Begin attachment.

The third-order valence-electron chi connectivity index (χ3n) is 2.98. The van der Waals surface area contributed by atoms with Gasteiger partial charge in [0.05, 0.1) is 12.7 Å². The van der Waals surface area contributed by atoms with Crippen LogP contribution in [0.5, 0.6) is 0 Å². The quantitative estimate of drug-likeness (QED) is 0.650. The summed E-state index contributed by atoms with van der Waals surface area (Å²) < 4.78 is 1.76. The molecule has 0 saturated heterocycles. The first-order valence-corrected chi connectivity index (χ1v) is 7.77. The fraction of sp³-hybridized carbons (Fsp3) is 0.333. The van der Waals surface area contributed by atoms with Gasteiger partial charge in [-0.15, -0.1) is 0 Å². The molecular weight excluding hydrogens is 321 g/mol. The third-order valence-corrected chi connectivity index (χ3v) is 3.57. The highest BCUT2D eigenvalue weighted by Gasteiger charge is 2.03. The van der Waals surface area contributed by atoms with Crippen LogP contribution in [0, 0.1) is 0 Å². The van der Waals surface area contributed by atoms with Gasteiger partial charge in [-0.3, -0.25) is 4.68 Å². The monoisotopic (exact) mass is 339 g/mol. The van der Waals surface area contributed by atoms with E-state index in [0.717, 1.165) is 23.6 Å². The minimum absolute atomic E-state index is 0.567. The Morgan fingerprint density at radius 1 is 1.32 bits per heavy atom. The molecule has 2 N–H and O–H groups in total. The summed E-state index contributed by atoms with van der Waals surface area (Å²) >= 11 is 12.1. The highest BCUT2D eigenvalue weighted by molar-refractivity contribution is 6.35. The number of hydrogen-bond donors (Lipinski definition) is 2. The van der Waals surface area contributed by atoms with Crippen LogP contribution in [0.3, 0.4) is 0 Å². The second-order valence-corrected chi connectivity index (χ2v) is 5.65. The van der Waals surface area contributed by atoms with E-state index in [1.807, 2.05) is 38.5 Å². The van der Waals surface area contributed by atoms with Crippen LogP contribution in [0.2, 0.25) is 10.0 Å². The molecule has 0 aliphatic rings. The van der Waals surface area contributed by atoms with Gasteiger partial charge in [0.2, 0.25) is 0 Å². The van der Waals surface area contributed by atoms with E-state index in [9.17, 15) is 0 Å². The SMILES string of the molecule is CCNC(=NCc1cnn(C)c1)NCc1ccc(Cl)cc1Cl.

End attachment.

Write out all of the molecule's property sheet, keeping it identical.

The third-order valence-electron chi connectivity index (χ3n) is 2.98. The van der Waals surface area contributed by atoms with Gasteiger partial charge in [0.05, 0.1) is 12.7 Å². The van der Waals surface area contributed by atoms with Crippen LogP contribution in [0.5, 0.6) is 0 Å². The quantitative estimate of drug-likeness (QED) is 0.650. The summed E-state index contributed by atoms with van der Waals surface area (Å²) < 4.78 is 1.76. The molecule has 0 saturated heterocycles. The first-order valence-corrected chi connectivity index (χ1v) is 7.77. The fraction of sp³-hybridized carbons (Fsp3) is 0.333. The van der Waals surface area contributed by atoms with Gasteiger partial charge in [-0.15, -0.1) is 0 Å². The molecular weight excluding hydrogens is 321 g/mol. The third-order valence-corrected chi connectivity index (χ3v) is 3.57. The highest BCUT2D eigenvalue weighted by Gasteiger charge is 2.03. The van der Waals surface area contributed by atoms with Crippen LogP contribution in [0, 0.1) is 0 Å². The van der Waals surface area contributed by atoms with Gasteiger partial charge in [-0.3, -0.25) is 4.68 Å². The monoisotopic (exact) mass is 339 g/mol. The van der Waals surface area contributed by atoms with E-state index in [0.717, 1.165) is 23.6 Å². The minimum absolute atomic E-state index is 0.567. The Morgan fingerprint density at radius 1 is 1.32 bits per heavy atom. The molecule has 2 N–H and O–H groups in total. The summed E-state index contributed by atoms with van der Waals surface area (Å²) >= 11 is 12.1. The highest BCUT2D eigenvalue weighted by molar-refractivity contribution is 6.35. The number of hydrogen-bond donors (Lipinski definition) is 2. The van der Waals surface area contributed by atoms with Crippen LogP contribution in [0.3, 0.4) is 0 Å². The second-order valence-corrected chi connectivity index (χ2v) is 5.65. The van der Waals surface area contributed by atoms with E-state index in [1.807, 2.05) is 38.5 Å². The van der Waals surface area contributed by atoms with Crippen LogP contribution in [0.2, 0.25) is 10.0 Å². The molecule has 0 aliphatic rings. The van der Waals surface area contributed by atoms with Gasteiger partial charge in [0.2, 0.25) is 0 Å². The van der Waals surface area contributed by atoms with E-state index in [9.17, 15) is 0 Å². The SMILES string of the molecule is CCNC(=NCc1cnn(C)c1)NCc1ccc(Cl)cc1Cl.